HCP Benchmarking Debunked
John Moose, Principal Samantha Sutherland, Engagement Manager
Blogs
Jun 12, 2019

Pharmaceutical companies often rely upon valuation professionals to provide accurate and defensible Fair Market Value (“FMV”) assessments of activities provided by healthcare professionals (“HCPs”) and non-HCPs— but that doesn’t mean outsourcing responsibility. Compliance-focused risk management demands rigorous evaluation of the underlying valuation methodology employed by the rate provider. And when it comes to the FMV of HCP and non-HCP services, benchmarking payments made by pharmaceutical manufacturers and healthcare providers (as consulting payments) as a basis to determine FMV rates has inherent limitations, ones that manufacturers might not realize until they are enmeshed in an investigation. Consider the following:

  1. A benchmarking methodology may create a “Black Box” where the methodology is wholly unclear and may change from year to year without your knowledge. Questions inevitably arise with many benchmarking methodologies including:
    • From which pharmaceutical, biotechnology, medical device and diagnostics companies did the rate provider draw the raw data?  Is this sample representative of my payments?  Does the mix of source data change every year?
    • Does the underlying methodology change substantively from one year to the next? 
    • How was the source data manipulated before presentation to the client?
    • What was the tiering structure relative to the observed rates?
    • What was the time frame involved in the benchmarked rates of an activity?  Could it be that multiple years of rates are included in the FMV analysis to overcome problems arising from the employed methodology?
  2. Benchmarked rates for HCP and non-HCP compensation lack transparency surrounding the transaction. One must take a leap of faith that none of the observed payments are in violation of the anti-kickback statute.
  3. A benchmarking methodology lacks flexibility in that the rate provider may not have the valuation expertise or the data to support requests for ad hoc FMV rates outside of the surveyed data. Supporting these needs by purchasing rates from a separate rate provider creates multiple, and possibly inconsistent, valuation methodologies within your organization.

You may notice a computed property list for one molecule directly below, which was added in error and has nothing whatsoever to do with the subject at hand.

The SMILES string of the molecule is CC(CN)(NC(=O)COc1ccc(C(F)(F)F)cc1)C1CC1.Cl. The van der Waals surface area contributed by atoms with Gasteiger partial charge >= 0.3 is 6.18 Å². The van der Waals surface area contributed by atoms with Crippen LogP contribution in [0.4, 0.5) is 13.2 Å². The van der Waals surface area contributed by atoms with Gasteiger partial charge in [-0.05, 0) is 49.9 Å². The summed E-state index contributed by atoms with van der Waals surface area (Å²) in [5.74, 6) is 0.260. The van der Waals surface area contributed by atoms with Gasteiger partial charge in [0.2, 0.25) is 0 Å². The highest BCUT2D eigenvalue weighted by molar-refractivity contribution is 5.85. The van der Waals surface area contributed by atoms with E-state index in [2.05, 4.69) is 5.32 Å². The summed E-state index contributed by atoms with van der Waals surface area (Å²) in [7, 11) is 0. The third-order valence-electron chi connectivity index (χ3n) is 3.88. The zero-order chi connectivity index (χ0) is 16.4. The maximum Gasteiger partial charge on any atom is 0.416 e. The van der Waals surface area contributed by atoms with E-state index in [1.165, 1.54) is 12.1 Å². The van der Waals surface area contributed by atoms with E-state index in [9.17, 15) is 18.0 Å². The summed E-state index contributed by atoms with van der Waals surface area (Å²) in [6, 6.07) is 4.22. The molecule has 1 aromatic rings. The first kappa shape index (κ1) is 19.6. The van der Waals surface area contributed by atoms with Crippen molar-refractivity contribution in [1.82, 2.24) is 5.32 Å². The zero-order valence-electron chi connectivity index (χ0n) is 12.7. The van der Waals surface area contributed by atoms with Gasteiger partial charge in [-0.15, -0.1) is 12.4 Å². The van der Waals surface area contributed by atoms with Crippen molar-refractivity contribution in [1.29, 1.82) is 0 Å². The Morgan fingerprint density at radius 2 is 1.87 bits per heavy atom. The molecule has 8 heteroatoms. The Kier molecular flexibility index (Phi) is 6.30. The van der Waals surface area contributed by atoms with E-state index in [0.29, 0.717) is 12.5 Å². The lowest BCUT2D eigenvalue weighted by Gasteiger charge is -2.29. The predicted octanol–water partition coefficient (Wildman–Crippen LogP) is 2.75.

4. Benchmarking HCP and non-HCP rates may create inconsistency in rates from year to year. If you find your valuation rate provider averaging or incorporating data from prior years, it may be to “normalize” variations in rates that arise solely from inconsistent sampling and calculation methodologies.
  5. If your rate provider uses only a benchmarking methodology, and for only one area of compliance (without knowledge of third-party or clinical), this may be an indication that your rate provider lacks a robust and analytical infrastructure. Absent an inclusive scope of offerings and valuation expertise, your rate provider might not possess the requisite insight into the pharmaceutical industry, compliance matters and valuation.
  6. Application of only a simplistic benchmarking methodology ignores valuable insights that arise from screening and tiering of HCPs. Lacking these key services may indicate a lack of depth in understanding the market and context for actual implementation of the rates being provided.
  7. Providing only a benchmarking methodology may cause the rate provider to be myopic and ignore equally relevant aspects of the service offering. For example, change management is not an “everyday” need, but, as change is inevitable, it is imperative to partner with a rate provider that has the expertise to assist with change management.

No manufacturer seeks the dubious distinction of becoming the first to be investigated for violating anti-kickback and bribery laws and regulations based on a benchmarking payment methodology. The mere lack of a complaint is insufficient evidence that an FMV rate-setting process is “approved” or “safe”. Just because an FMV rate-setting process has not been flagged by regulators does not mean that a manufacturer would have legal cover in the event of a future investigation into HCP payments. 

An alternative methodology to benchmarking pharmaceutical payments, and one that is supported by most valuation professionals, is the survey method in which FMV assessments are based on the compensation paid between willing market participants in the deep and robust labor market as observed by independent associations in their compensation surveys (e.g., Medical Group Management Association (MGMA). None of the critiques noted above apply to such a methodology.  

Carefully consider the valuation methodology, valuation expertise, size, and breadth of service offering of your rate provider. A best-practice FMV methodology should be consistent from year to year, transparent, defensible, and easily support unique or uncommon questions, appeals, and related HCP tiering and screening that might result during the ordinary course of business. 

For more information about IQVIA Commercial Compliance, please e-mail commercialcompliance@iqvia.com or visit our webpage. Our experts leverage the industry’s leading technologies to deliver streamlined processes and improved efficiencies that solve your toughest engagement and transparency challenges. From automating and managing the entire HCP/O contracting lifecycle, to capturing, collecting, and reporting global spend; to planning efficient and compliant HCP meetings and engagements—discover how our solutions can make compliance easier for you.

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